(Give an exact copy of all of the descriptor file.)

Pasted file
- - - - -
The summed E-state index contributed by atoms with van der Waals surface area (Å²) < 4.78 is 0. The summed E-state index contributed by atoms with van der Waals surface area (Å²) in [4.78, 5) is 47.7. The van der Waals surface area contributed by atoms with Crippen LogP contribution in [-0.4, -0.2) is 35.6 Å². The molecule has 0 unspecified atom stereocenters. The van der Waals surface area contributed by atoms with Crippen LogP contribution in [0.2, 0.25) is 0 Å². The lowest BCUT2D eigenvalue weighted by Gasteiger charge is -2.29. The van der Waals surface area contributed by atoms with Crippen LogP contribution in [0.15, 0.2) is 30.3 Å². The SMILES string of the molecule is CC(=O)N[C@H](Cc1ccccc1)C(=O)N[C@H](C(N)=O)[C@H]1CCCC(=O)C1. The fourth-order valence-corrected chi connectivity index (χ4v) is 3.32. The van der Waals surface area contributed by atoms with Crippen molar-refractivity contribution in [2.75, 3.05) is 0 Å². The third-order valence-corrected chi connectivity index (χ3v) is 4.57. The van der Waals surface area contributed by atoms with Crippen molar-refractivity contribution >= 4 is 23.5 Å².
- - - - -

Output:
The summed E-state index contributed by atoms with van der Waals surface area (Å²) < 4.78 is 0. The summed E-state index contributed by atoms with van der Waals surface area (Å²) in [4.78, 5) is 47.7. The van der Waals surface area contributed by atoms with Crippen LogP contribution in [-0.4, -0.2) is 35.6 Å². The molecule has 0 unspecified atom stereocenters. The van der Waals surface area contributed by atoms with Crippen LogP contribution in [0.2, 0.25) is 0 Å². The lowest BCUT2D eigenvalue weighted by Gasteiger charge is -2.29. The van der Waals surface area contributed by atoms with Crippen LogP contribution in [0.15, 0.2) is 30.3 Å². The SMILES string of the molecule is CC(=O)N[C@H](Cc1ccccc1)C(=O)N[C@H](C(N)=O)[C@H]1CCCC(=O)C1. The fourth-order valence-corrected chi connectivity index (χ4v) is 3.32. The van der Waals surface area contributed by atoms with Crippen molar-refractivity contribution in [2.75, 3.05) is 0 Å². The third-order valence-corrected chi connectivity index (χ3v) is 4.57. The van der Waals surface area contributed by atoms with Crippen molar-refractivity contribution >= 4 is 23.5 Å².